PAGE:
{¶14} Bolling's testimony was consistent with Loper's; however, he stated that Loper's sister's boyfriend was also in the house when Grayson shot through the window. Bolling further testified as follows: "[T]he first shot went off and rang off over my head and hit the wall, and the second shot hit my knee. I got up and tried to run. Fell. The third shot hit my back. I ran to the back of the house. All the other shots just came in the house."

{¶15} Evidence in the record shows that Grayson fired six shots into the structure, emptying the .45 caliber revolver he was carrying. This court has held that a defendant's convictions should merge when he "fired multiple shots at one victim in rapid succession and did not have a separate animus for each count * * *." State v. Goldsmith, 8th Dist. Cuyahoga No. 90617, 2008-Ohio-5990, ¶ 37. Compare State v. Wills, 69 Ohio St.3d 690, 635 N.E.2d 370 (1994), quoting State v. Caldwell, 9th Dist. Summit No. 14720 (Dec. 4, 1991) (defining "transaction," as the word relates to firearm specifications, as "`a series of continuous acts bound together by time, space and purpose, and directed toward a single objective'").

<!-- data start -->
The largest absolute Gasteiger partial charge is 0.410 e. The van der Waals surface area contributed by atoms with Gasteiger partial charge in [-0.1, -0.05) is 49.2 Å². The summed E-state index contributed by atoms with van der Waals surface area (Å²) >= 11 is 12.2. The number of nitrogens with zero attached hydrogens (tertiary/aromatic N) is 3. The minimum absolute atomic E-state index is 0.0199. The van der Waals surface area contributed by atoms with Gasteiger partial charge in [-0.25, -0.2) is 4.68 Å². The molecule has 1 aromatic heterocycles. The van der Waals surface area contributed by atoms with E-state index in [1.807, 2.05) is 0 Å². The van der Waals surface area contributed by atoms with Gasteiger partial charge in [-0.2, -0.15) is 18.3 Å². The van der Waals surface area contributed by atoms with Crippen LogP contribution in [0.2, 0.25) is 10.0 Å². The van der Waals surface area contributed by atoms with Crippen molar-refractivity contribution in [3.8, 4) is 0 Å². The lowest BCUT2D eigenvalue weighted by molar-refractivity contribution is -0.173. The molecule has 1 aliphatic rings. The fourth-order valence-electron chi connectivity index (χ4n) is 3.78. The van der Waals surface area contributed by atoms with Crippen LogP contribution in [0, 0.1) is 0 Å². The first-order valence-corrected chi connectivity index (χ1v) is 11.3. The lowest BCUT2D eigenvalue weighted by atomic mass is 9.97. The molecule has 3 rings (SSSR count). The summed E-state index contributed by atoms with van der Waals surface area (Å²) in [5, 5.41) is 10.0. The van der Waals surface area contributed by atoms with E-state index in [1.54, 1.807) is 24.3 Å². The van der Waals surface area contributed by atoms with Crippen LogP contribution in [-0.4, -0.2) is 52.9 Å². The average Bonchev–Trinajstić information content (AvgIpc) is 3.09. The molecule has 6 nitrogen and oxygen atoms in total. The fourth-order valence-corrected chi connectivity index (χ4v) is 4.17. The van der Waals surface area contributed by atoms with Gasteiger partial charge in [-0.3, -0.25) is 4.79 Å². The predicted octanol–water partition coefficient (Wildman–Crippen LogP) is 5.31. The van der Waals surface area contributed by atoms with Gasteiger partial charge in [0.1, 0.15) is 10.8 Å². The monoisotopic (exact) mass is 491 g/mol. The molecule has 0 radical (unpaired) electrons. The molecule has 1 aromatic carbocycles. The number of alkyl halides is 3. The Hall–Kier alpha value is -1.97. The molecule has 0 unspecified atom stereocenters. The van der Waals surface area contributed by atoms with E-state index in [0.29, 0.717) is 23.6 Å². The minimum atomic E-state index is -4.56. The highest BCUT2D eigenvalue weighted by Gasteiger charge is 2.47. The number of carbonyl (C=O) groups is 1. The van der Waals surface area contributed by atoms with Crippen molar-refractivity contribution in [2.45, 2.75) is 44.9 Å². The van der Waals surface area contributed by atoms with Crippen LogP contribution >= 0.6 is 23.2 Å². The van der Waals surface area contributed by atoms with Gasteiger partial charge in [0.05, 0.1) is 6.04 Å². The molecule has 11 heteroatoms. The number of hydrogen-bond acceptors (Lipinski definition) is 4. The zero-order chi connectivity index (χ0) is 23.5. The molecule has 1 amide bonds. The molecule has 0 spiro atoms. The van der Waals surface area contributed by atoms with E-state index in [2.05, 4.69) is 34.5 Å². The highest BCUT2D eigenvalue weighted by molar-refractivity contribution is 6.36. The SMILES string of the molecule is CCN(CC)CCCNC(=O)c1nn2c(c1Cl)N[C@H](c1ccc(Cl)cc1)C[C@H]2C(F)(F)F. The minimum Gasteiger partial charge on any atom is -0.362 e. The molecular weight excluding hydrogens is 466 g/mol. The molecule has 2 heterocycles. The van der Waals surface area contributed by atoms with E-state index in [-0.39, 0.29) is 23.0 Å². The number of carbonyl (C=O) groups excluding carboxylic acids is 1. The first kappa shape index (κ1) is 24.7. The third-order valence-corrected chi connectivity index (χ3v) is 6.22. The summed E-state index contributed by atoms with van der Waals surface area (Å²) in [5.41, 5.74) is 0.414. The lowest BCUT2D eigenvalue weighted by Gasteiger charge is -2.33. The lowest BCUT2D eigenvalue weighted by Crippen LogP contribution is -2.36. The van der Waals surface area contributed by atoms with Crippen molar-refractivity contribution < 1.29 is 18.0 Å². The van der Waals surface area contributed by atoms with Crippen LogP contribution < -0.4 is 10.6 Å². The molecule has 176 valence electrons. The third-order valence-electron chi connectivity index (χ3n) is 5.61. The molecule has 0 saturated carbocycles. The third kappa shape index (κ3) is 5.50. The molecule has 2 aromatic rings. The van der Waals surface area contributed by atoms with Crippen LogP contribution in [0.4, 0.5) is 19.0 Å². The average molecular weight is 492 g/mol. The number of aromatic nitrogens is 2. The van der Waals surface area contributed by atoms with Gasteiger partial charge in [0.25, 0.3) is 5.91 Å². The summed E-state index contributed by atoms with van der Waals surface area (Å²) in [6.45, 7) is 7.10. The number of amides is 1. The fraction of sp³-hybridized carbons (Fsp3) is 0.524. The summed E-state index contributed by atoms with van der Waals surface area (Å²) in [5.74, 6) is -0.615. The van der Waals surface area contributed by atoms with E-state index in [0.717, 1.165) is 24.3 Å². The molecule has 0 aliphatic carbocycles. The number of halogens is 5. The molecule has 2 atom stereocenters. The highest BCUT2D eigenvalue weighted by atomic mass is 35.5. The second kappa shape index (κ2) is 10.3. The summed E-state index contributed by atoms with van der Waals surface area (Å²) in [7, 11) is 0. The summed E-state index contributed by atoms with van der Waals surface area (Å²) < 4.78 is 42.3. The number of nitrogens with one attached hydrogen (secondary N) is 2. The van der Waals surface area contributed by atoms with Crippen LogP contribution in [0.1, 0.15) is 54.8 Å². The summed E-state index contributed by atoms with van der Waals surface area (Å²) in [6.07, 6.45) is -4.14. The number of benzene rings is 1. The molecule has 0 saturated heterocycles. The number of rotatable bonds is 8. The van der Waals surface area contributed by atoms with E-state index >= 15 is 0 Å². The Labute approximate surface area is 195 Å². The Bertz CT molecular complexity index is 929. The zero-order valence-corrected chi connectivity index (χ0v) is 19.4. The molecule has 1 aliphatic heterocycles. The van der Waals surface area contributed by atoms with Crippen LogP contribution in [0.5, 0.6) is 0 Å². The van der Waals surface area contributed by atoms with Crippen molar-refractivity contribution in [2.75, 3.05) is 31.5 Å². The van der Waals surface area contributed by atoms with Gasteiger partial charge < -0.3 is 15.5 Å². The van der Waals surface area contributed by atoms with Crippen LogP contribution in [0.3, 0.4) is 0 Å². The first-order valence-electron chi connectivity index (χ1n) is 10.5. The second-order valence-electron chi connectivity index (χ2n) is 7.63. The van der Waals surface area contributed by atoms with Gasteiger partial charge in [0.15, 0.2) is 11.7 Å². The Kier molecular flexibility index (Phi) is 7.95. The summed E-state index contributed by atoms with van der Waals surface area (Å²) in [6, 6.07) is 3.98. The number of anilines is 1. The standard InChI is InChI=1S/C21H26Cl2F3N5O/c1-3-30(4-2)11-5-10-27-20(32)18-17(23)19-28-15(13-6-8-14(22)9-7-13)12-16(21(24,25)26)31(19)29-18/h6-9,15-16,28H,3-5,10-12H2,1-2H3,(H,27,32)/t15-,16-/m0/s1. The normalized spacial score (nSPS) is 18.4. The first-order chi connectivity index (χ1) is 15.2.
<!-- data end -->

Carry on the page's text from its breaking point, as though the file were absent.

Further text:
{¶16} Upon review, we find that under the facts of this case, Grayson may not be convicted of more than one count of improperly discharging a firearm into a habitation. The court erred by failing to merge the four counts of violating R.C. 2923.161(A)(1), and Grayson's first assigned error is sustained.

Allied Offenses — Improperly Discharging a Firearm into a Habitation and Felonious Assault

{¶17} We review a trial court's R.C. 2941.25 allied offenses determination under a de novo standard. State v. Williams, 134 Ohio St.3d 482, 2012-Ohio-5699, 983 N.E.2d 1245, ¶ 28.

{¶18} Pursuant to R.C. 2941.25(A), "[w]here the same conduct by defendant can be construed to constitute two or more allied offenses of similar import, * * * the defendant may be convicted of only one."

{¶19} In State v. Ruff, 143 Ohio St.3d 114, 2015-Ohio-995, 34 N.E.3d 892, ¶ 30-31, the Ohio Supreme Court detailed the allied offenses analysis: